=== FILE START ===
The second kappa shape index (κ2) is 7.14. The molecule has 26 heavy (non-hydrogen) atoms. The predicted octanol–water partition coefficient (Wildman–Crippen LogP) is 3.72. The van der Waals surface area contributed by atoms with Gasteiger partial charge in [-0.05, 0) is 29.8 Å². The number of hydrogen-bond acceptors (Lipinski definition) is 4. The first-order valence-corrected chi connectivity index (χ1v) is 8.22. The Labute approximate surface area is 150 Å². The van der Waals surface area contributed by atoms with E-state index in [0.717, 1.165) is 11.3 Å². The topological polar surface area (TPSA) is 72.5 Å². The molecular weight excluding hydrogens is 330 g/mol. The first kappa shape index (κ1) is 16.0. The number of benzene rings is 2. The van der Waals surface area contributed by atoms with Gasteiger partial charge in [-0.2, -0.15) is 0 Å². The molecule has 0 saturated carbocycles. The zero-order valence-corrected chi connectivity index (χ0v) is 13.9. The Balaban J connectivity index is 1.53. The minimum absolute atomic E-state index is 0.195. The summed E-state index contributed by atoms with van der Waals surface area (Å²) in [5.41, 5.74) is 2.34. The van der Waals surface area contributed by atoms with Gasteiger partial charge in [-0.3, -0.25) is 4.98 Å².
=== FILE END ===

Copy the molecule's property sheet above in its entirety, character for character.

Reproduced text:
The second kappa shape index (κ2) is 7.14. The molecule has 26 heavy (non-hydrogen) atoms. The predicted octanol–water partition coefficient (Wildman–Crippen LogP) is 3.72. The van der Waals surface area contributed by atoms with Gasteiger partial charge in [-0.05, 0) is 29.8 Å². The number of hydrogen-bond acceptors (Lipinski definition) is 4. The first-order valence-corrected chi connectivity index (χ1v) is 8.22. The Labute approximate surface area is 150 Å². The van der Waals surface area contributed by atoms with E-state index in [0.717, 1.165) is 11.3 Å². The topological polar surface area (TPSA) is 72.5 Å². The molecular weight excluding hydrogens is 330 g/mol. The first kappa shape index (κ1) is 16.0. The number of benzene rings is 2. The van der Waals surface area contributed by atoms with Gasteiger partial charge in [-0.2, -0.15) is 0 Å². The molecule has 0 saturated carbocycles. The zero-order valence-corrected chi connectivity index (χ0v) is 13.9. The Balaban J connectivity index is 1.53. The minimum absolute atomic E-state index is 0.195. The summed E-state index contributed by atoms with van der Waals surface area (Å²) in [5.41, 5.74) is 2.34. The van der Waals surface area contributed by atoms with Gasteiger partial charge in [-0.3, -0.25) is 4.98 Å².